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  1. #1
    Join Date
    Sep 2012
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    1

    Unhappy Professor Gave Student a Poor Recommendation

    My question involves civil rights in the State of: Ohio

    I am an education major and was applying for a program that would allow me to move back home with family and complete my student teaching semester. I originally considered this program because of the cost and demands associated with student teaching and our inability to work during this semester. My professor lied on me in a recommendation letter and caused me to be removed from the application process without the option to appeal their decision. In the letter she stated that I was not a strong student, I had many late and revised assignments and that I was unprofessional and didn't complete my portion of group assignments. I had 1 paper late out of 20 and one paper that was revised due to mis-communication on the professor's behalf (I still have all of my documentation). Many of the students within the class had to revise the same assignment because she never informed us that it should be completed in a specific format. My grade in this class was an A.

    Nevertheless, I am the only student that received a negative recommendation letter from this professor, I am the only African American in my class as well as the only African American to apply for the distant teaching program. I met with the professor and she stated that regardless if the revised assignment was due to a communication error, it should still be considered in my letter, this wasn't mentioned in anyone else's recommendation letter that had to revise this assignment. I was absent from class once. This was the day my class was assigned to groups to complete an assignment during class, because my absence was excused I received and alternative assignment. My professor said in the letter that I neglected to complete my portion of the group work and in the meeting she said this was because I was absent, even though I was never apart of a group to neglect it. As a result of this decision I have to stay in this city my final semester and forfeit my opportunity to enhance my career by student teaching in another state, and I still have attend the same professor's class that was biased toward me in the letter. I feel as though the university is responsible for all of the fees I incur as a result of staying here. I also think that my future job opportunities have been jeopardized being that student teaching can give professional exposure in the district you would like to be employed in. I have tried to resolve this through the university and they keep ignoring me or passing me to someone else, I've even been sent to one department three times even though they never helped me the first time. What should I do?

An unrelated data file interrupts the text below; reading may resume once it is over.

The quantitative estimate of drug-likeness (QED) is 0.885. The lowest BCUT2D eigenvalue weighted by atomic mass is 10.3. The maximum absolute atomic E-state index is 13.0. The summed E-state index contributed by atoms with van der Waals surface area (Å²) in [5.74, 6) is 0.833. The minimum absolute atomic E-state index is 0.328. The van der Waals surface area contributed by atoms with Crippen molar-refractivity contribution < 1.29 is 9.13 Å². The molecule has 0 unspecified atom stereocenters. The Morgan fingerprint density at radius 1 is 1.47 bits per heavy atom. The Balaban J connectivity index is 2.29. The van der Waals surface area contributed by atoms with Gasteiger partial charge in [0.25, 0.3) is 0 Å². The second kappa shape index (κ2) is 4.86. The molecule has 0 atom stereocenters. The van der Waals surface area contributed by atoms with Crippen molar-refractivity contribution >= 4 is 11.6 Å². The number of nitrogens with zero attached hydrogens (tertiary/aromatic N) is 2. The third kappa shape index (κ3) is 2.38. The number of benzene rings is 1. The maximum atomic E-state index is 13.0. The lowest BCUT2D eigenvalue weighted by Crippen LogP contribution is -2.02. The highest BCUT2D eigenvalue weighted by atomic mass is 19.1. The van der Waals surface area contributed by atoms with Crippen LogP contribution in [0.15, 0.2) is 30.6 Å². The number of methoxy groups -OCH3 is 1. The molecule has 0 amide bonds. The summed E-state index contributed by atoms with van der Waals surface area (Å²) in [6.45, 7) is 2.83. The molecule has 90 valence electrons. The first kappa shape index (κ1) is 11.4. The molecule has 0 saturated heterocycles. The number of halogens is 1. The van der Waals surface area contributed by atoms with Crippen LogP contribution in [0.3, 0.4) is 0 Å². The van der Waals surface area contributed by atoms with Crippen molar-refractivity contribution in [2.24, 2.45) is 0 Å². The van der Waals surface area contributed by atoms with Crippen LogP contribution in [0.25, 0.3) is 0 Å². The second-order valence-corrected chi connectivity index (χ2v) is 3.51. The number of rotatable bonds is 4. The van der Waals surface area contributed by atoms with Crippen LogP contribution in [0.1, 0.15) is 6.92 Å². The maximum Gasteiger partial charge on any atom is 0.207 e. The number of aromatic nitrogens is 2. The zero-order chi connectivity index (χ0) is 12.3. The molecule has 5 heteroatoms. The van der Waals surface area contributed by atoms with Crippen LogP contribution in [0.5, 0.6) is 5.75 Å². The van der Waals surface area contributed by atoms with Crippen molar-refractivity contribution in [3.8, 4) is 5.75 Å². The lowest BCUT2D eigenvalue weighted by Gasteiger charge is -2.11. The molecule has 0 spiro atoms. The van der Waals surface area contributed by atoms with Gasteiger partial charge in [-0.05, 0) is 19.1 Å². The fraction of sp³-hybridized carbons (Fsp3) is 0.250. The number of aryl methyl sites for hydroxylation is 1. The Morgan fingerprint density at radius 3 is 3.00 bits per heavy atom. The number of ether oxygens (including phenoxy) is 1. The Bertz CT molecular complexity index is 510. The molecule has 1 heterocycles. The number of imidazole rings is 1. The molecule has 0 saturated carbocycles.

2. #2

    Default Re: Professor Gave Student a Poor Recommendation

    If there is a higher authority than the people you've already talked to, talk to them. It sounds to me like you're fighting a losing battle though.